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Guys,

I am going to very very slowly dip into the Tinplate area, to create one nice colorful train.  The 1950s and 60s cars with tab and slot couplers seem to be the very cheapest. 

I know that these were sold for use with the wind-up sets, but do these couplers have any problems when you run them on electrified O Gauge sets?  Or, when running across Lionel 021 electric switches?

I am currently looking at cars only.  Not locomotives.  My Scout engine has a tab coupler, so I assume I can pull these cars?

Also, important, how do you guys add weight to these cars.  Most of them are sealed metal boxes.    I know I could drill a small hole in the bottom of the frame, pour in #9 birdshot, and then solder a thin patch over the hole, but I suspect there is a far easier way.  And, I hate to damage anything old.

Thanks vey much for all info.

Mannyrock

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@Mannyrock posted:

Well, back to the coupler issue.

Given all of the different types of couplers on the cars, which coupler system is the best please, in terms of trouble free operation and running on the tracks?     I'll probably buy 10 Marx cars, and I will need them to all have the same type of couplers.   

Thanks,

Mannyrock

Why limit yourself to one kind of coupler?  Depending on how many types you're using, make a few transition cars - one type of coupler on one end, a different type on the other.  Use common, inexpensive cars for this so that you don't alter a collector piece.

For Marx litho cars, Grossman sells couplers, rivets, and a rivet tool.  It's an easy fix.

The tab and slot couplers on the cars I run have plenty of clearance with respect to distance from the track. I've never had any problem with them running on regular O gauge tinplate track or switches. Below are some examples to give you some idea of the coupler/track clearances.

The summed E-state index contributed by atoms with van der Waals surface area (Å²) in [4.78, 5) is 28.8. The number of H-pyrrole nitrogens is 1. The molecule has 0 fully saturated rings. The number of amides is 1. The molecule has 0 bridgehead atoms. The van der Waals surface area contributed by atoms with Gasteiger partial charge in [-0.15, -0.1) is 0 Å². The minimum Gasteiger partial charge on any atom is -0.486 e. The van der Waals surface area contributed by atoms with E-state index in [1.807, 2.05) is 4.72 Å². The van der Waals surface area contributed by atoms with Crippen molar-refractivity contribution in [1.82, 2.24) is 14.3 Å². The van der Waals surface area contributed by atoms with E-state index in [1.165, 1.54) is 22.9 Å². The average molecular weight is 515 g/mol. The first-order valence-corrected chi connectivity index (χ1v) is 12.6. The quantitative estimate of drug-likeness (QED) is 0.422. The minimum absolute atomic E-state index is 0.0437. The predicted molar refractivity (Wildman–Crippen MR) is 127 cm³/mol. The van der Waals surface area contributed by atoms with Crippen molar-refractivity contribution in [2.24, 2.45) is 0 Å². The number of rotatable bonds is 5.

American Flyer

Car_AF_Baggage_1108_Salmon_Yellow

Bing

Bing_Car_Boxcar_BandO

Dorfan

Car_Dorfan_Boxcar_PRR

Fandor

Fandor_Side_Dump

Hafner

Car_Hafner_Pass_New_York_Flyer

Lionel

Car_Lionel_Boxcar_820

Marx

  Prewar

Car_Marx_B_O_Orange

Postwar

  Car_Marx_NYCPM_94

Modern (Ameritrains)

Car_Marx_AMtrains_Production_Flat_With_Load

Attachments

Images (9)
  • Car_AF_Baggage_1108_Salmon_Yellow
  • Bing_Car_Boxcar_BandO
  • Fandor_Side_Dump
  • Car_Hafner_Pass_New_York_Flyer
  • Car_Lionel_Boxcar_820
  • Car_Marx_B_O_Orange
  • Car_Marx_NYCPM_94
  • Car_Dorfan_Boxcar_PRR
  • Car_Marx_AMtrains_Production_Flat_With_Load

Thanks for all of the great advice.

And thanks Robert for those great pictures.

I think that if I let my small grandchildren run the colorful little Tinplate cars for the first few years, they will relate to the hobby much more quickly than having them run the flat painted, realistic cars.

And, I know that this is heresy, but I will probably have a small conventional locomotive pull the cars, instead of trying to get a Tinplate locomotive.  I'm trying to stay cheap and simple to start.  A small diesel Plymouth would look  great.  (May have to rig something to get it coupled to the first car, but that should be easy.)

Thx,

Mannyrock

I'm late to the party, but I wanted to chime in and say that Marx did sell 6" tin cars with Tab & Slot couplers in electric train sets.  The electric versions have rivets holding the coupler to the cars, whereas the (later) windup cars with T&S couplers have a simple twist or punch that keeps them in place.  The windup couplers will slide in and out.  The electric versions with the rivets will back up better around curves. Since the windup couplers slide in & out, they will bunch up when pushed and the carbodies will rub against each other, which can make them more prone to derail when backing through curves.

For that reason, I would strongly suggest that you look for 6" tin cars with riveted T&S couplers, plus they should have metal wheels as well.

Mannyrock - I guess I don't understand the need for adding weight to these cars.  I've run consists of 12 or so cars without any issues. I guess if you are planning on mixing these cars with non-tinplate cars like the Lionel 6464 series or the Atlas reefers then I could see where you would run the risk of derailment on curves but if not then I don't think extra weight would be necessary.

Hi Robert,

I don't have any experience with the tinplate cars.  My only experience is with traditional O Gauge, and very often I need to add weight to the cars to keep them from derailing on switches.

If the tinplate don't need any weight, then no, I don't have plans to add any.  (I just assumed that since they are so light, they may do alot of bouncing around.)

Windup, that is a great video.  Thanks!

Mannyrock

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